Canada Day celebrations take on historic theme in Keremeos

Grist Mill operators hope Canada Day event will help boost the fortunes of struggling heritage site

  • Jun. 26, 2012 12:00 p.m.
Mill groundskeeper Celia Pattenden (right) explains to German tourist Barbara Weiss how the mill works. The mill has seen a decrease in foreign visitors

Mill groundskeeper Celia Pattenden (right) explains to German tourist Barbara Weiss how the mill works. The mill has seen a decrease in foreign visitors

The people of the South Okanagan are being invited to celebrate Canada’s future by immersing themselves in its past.

On Sunday, the Grist Mill Heritage Club is holding its fourth annual Canada Day event at the Keremeos Grist Mill and Gardens.

The purpose of Canada Day is to celebrate the country’s past, said Dave Cursons, event organizer and treasury-secretary of the club, and to do it at a site with as much history as the mill just makes sense.

Cursons said the event will be featuring entertainment such as French-Canadian balladeers March and Jaques Durand and country-rocker Robert Robertson.

There will also be a barbecue serving up hotdogs and hamburgers, as well as refreshments like soft drinks, coffee and tea. The event is entry by donation, and runs from 1 p.m. until nightfall.

The Canada Day celebration is usually widely attended, seeing 150 to 200 guests, said Cursons, but people shouldn’t be worried about the event being too crowded, as it’s a big area.

The B.C. Heritage site includes the original mill, which was built in 1877, a Victorian-style garden, a tearoom and an apple house.

While the site doesn’t make that much money, Cursons said in an interview with CBC that there is a different kind of value in the site. Rather than an economic value, Cursons argued, the site, along with other historic sites, has a heritage value that should be maintained and preserved to remind British Columbians about where they came from.

While the mill isn’t charging for admission, the Canada Day event is still very important to the mill.

“Financially, they’re not significant, but in terms of raising the awareness of the community and the region and keeping a shine on it, they’re very important,” said Cursons.

“I will say one has to struggle very hard to attract the tourist dollar because the current economic climate and the amount of travel that is being done by ordinary folk has been affected by the overall economic situation.”

John Millar, volunteer manager of the mill, has seen firsthand the effects of both the U.S. recession and the European economic troubles. He said business has been disappointing.

“It’s slower than last year, last year was slower than the year before, so business is very much, I could use the word plummeting I guess,” he said.

He estimated that the heritage site has seen an 80 per cent drop in European visitors, who represented a large number of those coming to the mill.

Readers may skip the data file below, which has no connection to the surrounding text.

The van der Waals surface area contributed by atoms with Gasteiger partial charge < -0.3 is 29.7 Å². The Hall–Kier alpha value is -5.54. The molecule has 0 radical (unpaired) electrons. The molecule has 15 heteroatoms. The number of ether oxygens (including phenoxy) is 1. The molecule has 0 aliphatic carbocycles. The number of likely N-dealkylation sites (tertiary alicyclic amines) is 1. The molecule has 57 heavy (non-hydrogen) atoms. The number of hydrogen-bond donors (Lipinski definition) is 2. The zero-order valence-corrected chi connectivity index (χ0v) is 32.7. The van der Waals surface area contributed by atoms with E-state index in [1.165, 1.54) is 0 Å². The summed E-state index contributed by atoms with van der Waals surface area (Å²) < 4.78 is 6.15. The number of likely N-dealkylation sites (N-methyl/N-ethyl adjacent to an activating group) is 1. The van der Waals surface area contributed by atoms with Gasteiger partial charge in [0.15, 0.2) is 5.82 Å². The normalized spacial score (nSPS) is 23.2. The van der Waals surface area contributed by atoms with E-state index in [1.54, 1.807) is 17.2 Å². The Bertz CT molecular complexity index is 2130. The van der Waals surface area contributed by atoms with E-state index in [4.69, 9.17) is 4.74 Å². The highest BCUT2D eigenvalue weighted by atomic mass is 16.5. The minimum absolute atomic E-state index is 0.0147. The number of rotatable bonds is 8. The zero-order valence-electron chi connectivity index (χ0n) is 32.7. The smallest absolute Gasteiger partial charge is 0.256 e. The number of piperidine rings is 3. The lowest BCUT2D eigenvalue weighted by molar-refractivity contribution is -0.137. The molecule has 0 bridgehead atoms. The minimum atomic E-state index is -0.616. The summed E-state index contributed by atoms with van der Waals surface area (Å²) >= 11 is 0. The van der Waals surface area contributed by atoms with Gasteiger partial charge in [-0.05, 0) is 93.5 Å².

“It’s amazing, the people from Germany and Holland know more about us than the local people do,” he said, pointing out the mill was featured in a German magazine about Canada. “I was always impressed by the European visitors.”

As for locals using the site, Millar said he doesn’t know why more residents don’t visit the 135-year-old site, although he has heard complaints about the price of admission.

“We charge $6, and they feel this is expensive,” he said.

The mill is sustained by $160,000 a year from government funding, as well as revenue they bring in. Millar estimated that the site could take care of much-needed repairs and become self sustainable with an income of $2,000 a day. He guessed that, currently, the site makes $40 to $50 a day.

Tourists aren’t the only groups that have stopped coming to the mill, said Millar. School groups have stopped coming as well.

He said he still recalls one of the groups that visited the mill from a Penticton school, saying “It was the best day I had at the mill. Best day I’ve had at a lot of places. I’d love to see every school class in the local district at least one day here. I think it would be a great benefit to the kids.”

With the government renewing the contract to operate the mill on a year-to-year basis, Millar said he is unsure if they will be awarded the contact again next year.

While Millar and the other operators of the mill have discussed ways for the site to make more money, so far nothing has worked.

However, Millar said they have been batting around a number of ideas to put the mill back on the map.

“There’s historical evidence that Barrington Price, the founder of the mill, operated an illegal distillery and made and sold illegal bootleg whiskey. We’d be historically correct to put our own distillery in here to sell bootleg whiskey,” said Millar with a laugh.

As well, the mill society opened the discussion to the public realm this week, holding a workshop where visitors to the mill could share what they valued about the mill, and where they saw its position in the community in the future.

For more information on the mill, visit


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